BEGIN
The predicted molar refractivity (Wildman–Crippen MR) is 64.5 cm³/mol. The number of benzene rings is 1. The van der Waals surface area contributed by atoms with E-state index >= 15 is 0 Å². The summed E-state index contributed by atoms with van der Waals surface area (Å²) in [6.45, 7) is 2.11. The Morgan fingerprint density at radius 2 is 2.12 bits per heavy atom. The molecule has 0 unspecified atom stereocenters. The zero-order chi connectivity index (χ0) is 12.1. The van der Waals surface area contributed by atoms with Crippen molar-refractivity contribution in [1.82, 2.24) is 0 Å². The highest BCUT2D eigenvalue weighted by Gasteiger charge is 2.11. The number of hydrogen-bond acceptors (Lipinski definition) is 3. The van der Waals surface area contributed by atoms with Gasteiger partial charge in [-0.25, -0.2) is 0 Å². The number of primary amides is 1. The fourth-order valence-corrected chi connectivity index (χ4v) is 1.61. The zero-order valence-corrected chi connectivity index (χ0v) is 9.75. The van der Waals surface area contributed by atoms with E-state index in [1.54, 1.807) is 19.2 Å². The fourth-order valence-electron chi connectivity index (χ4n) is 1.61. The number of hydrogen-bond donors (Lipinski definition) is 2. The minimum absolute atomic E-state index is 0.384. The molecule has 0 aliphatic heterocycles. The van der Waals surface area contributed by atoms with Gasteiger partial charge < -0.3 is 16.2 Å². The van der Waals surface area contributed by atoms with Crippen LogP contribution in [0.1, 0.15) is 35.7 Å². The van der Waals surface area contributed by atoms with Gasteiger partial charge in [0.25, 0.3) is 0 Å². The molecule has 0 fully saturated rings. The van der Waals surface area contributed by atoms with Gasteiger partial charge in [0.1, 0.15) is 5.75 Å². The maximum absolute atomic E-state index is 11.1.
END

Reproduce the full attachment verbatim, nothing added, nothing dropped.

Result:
The predicted molar refractivity (Wildman–Crippen MR) is 64.5 cm³/mol. The number of benzene rings is 1. The van der Waals surface area contributed by atoms with E-state index >= 15 is 0 Å². The summed E-state index contributed by atoms with van der Waals surface area (Å²) in [6.45, 7) is 2.11. The Morgan fingerprint density at radius 2 is 2.12 bits per heavy atom. The molecule has 0 unspecified atom stereocenters. The zero-order chi connectivity index (χ0) is 12.1. The van der Waals surface area contributed by atoms with Crippen molar-refractivity contribution in [1.82, 2.24) is 0 Å². The highest BCUT2D eigenvalue weighted by Gasteiger charge is 2.11. The number of hydrogen-bond acceptors (Lipinski definition) is 3. The van der Waals surface area contributed by atoms with Gasteiger partial charge in [-0.25, -0.2) is 0 Å². The number of primary amides is 1. The fourth-order valence-corrected chi connectivity index (χ4v) is 1.61. The zero-order valence-corrected chi connectivity index (χ0v) is 9.75. The van der Waals surface area contributed by atoms with E-state index in [1.54, 1.807) is 19.2 Å². The fourth-order valence-electron chi connectivity index (χ4n) is 1.61. The number of hydrogen-bond donors (Lipinski definition) is 2. The minimum absolute atomic E-state index is 0.384. The molecule has 0 aliphatic heterocycles. The van der Waals surface area contributed by atoms with Gasteiger partial charge < -0.3 is 16.2 Å². The van der Waals surface area contributed by atoms with Crippen LogP contribution in [0.1, 0.15) is 35.7 Å². The van der Waals surface area contributed by atoms with Gasteiger partial charge in [0.25, 0.3) is 0 Å². The molecule has 0 fully saturated rings. The van der Waals surface area contributed by atoms with Gasteiger partial charge in [0.1, 0.15) is 5.75 Å². The maximum absolute atomic E-state index is 11.1.